• Charlie King

Writing a book: Planning your plot, characters and book size.

So, you’ve got an idea for the plot of the book, now you have to work out how the plot will play out. You can have the best one-sentence plot idea in the world but you still need to build the world and the characters around it. No plot is good enough to succeed without interesting characters, environments and sub-plots as well as the build-up of drama and suspense.

Some writers are happy to make a start straight away but others like me, like to plan it out beforehand. While there are those who have multiple writing jobs on the go at once, I usually pick one at a time. If I have a few basic plot ideas to choose between, I write about each genre and its clichés (how to flip them on their head) and see which one I start writing bullet points on and find myself down a rabbit hole by the time I’m finished.

For my books, I have always done a rough outline for each chapter so I have an idea of what that chapter will achieve and a list of the main characters and what their roles are. That isn’t to say that these chapters can’t change or no others can be added but it might help you to understand the pacing of your story.

Sometimes I have even assigned an estimated number of pages for each chapter but this is a risky game. You may start writing a chapter and soon realise that your page count estimation is unreachable. The positive part of this strategy is when you find yourself writing well beyond your page estimation which gives you a boost. You might even find that the chapter you didn’t think would be very long will actually need to be split into two chapters. I still tend to do it but I’m not sure I could recommend it. If you do right close to the exact estimation then it can close the door to you adding more to your chapter if your mind tells you that you are done.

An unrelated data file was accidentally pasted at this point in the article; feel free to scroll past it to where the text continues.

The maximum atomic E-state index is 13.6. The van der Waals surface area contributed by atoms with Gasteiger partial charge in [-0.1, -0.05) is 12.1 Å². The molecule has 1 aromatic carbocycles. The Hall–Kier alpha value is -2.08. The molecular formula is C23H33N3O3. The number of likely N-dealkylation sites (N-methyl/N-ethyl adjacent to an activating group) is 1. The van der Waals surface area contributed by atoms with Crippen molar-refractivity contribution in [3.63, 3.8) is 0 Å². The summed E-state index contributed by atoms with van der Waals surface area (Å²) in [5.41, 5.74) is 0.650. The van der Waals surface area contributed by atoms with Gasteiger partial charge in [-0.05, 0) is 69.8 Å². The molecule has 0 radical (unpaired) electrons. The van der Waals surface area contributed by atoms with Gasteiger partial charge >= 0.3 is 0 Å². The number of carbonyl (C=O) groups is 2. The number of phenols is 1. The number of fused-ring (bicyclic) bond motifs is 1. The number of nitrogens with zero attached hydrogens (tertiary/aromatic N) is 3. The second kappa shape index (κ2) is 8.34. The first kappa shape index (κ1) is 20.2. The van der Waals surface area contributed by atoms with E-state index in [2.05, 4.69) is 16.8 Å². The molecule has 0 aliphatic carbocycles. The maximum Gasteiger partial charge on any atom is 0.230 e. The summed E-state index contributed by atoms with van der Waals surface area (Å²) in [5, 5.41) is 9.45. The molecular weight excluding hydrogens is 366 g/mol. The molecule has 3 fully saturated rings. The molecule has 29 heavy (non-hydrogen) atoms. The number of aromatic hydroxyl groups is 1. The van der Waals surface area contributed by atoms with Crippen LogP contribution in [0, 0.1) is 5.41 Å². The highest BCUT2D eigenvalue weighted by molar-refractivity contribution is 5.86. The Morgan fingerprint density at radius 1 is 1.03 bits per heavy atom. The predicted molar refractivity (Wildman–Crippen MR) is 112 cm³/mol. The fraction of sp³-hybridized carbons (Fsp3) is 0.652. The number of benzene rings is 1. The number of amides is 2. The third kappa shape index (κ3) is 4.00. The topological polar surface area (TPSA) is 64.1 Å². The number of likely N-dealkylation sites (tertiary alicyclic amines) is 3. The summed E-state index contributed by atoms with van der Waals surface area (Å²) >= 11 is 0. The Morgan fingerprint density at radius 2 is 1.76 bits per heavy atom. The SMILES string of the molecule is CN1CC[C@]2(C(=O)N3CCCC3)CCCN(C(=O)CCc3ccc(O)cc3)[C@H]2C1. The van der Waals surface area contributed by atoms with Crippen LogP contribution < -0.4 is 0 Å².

Characters are another that can only be planned out to a certain extent. Their general role in the plot and their personality (whether it changes throughout or not) can be set out but you may find other characters can fulfil a bigger role than intended. Without giving too much away, my upcoming book features a character who didn’t exist when I first made my outline and when he did exist, he was mainly there for the comic relief. However, his role in the story became one of the bigger plot points to come out of the book.

Sometimes, even though you are writing it, it can feel like the plot or characters are dragging you in a different direction to what you first intended and you might not know how or when it happened but it is usually a good thing. You may write a one-off comment from a character or a random fact about them that actually takes on some relevance to the plot. You may have something planned for a character but you might realise that they would handle it in a different way, take the other side of the argument than what you originally intended. It might hinder your plans slightly but if you are dealing with something like this, it shows that you have put more thought into your character than the simple outline you labelled them with at the planning stage.

The minor details that make up the intricacies of a book and its characters can’t be planned for. You can plan for a chapter to feature a fierce argument and while you may know what they are arguing about, you don’t really know the context until you write what came before. You can start with a black and white hero vs villain plot but the likelihood is that your hero and villain will be more complex than that. You might already know why the villain acts the way they do but until you write about specifics, you won’t really know the depth of the villain’s character. If you are writing about a fantasy land with its own lore and mythology, you should probably have a basic idea of the main ideologies with the chance to add more as you go on.

A popular method among writers is to write the end chapter(s) first in order to know what they are building to. For my first book, I wrote the second-to-last chapter first which helped to an extent but there were a lot of things I had to change by the time I reached it. If I had done this with my upcoming book, I would have had to have changed almost all of it. It helps to know what the end-game is

To sum up, you can only do so much planning before you start writing the book. I would be surprised if any author could claim to have outlined their whole book and characters and stuck to it completely. It’s not up to me to tell you how to plan your book, if you plan at all, but this is my method and the pros and cons of it. Planning a book’s outline in advance doesn’t lock you in and commit you to following it as you’ll likely find that, just like me, the story evolves beyond your initial ideas.

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